In the spirit of the holidays, we have a guest blog from Philippe Ayoub on shopping for a dealership. We’ll be asking Phil to contribute on occasion about the sales experience from both the dealer and customer points of view. We’re trying to make vehicle purchasing better from both sides of the desk. We want empathetic, knowledgable sales consultants as well as informed buyers. If both sides can come to an understanding, the new vehicle purchase experience can only get better. Here’s Phil:
Shopping for a Dealership – It’s About the People
So you’ve decided to buy a new car—that’s the easy part.
Now the hard part begins—shopping for a dealership. What if I pay too much? What if there’s a better dealership? What if there’s a better choice/package/colour out there? What if they’re hiding something from me? So many risks of making the wrong decision!
It really doesn’t have to be that difficult.
Let’s face it, if you’re on this site, you’ve already done most of your homework. You’ve narrowed down your choice to your top three vehicles. You’ve prioritized them in order of importance. So then, what do you really need to look for in a dealership? You’ve already shopped the vehicles, now shop the people. When it comes right down to it, we thrive on personal contacts and relationships; we yearn for people that “get us,” that will take an active interest in who we are. “Just listen to what I’m saying” can be the start and end of any discussion.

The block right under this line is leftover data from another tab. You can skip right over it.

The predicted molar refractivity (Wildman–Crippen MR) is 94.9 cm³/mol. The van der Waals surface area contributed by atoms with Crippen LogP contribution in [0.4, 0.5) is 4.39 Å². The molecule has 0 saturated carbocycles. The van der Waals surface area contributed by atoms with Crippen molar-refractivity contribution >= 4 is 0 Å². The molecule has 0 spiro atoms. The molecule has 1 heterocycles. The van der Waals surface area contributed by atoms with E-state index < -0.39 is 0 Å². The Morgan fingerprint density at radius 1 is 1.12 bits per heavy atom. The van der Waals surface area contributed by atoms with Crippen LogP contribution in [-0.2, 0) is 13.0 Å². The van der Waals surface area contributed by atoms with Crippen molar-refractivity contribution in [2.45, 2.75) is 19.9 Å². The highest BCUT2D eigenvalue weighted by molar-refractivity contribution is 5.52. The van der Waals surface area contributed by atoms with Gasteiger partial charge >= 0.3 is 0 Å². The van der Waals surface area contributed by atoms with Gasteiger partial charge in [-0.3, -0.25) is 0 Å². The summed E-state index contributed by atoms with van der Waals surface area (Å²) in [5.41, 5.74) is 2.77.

Your First Stop
Your first stop will most likely be the dealership of your first choice of vehicle. What happens next determines the outcome, whether you purchase or keep looking. Now whether you have a referral to someone in particular, or you’re meeting a complete stranger, ideally your experience is not of someone trying to sell you a car, but rather that you’re being assisted in your purchase decision.
Your Ideal Candidate
Your ideal candidate should want to ask you questions about what you’ve already researched, what you currently drive and how your needs have changed since you bought your last car. In short, you’ll want them to consult with and more importantly LISTEN to you before even showing you what they have in stock.
Take the time to share where you are in your shopping journey and only then should they make suggestions that can save you time and money. If both parties try to rush through the process, rarely is any time or money saved. You’re unlikely to remember how fast it all went, but you will remember how well it went. Shopping for a dealership to find the right relationship is as important as finding the right car. After all, the proof will be in the vehicle you have to drive for the next 3-5 years!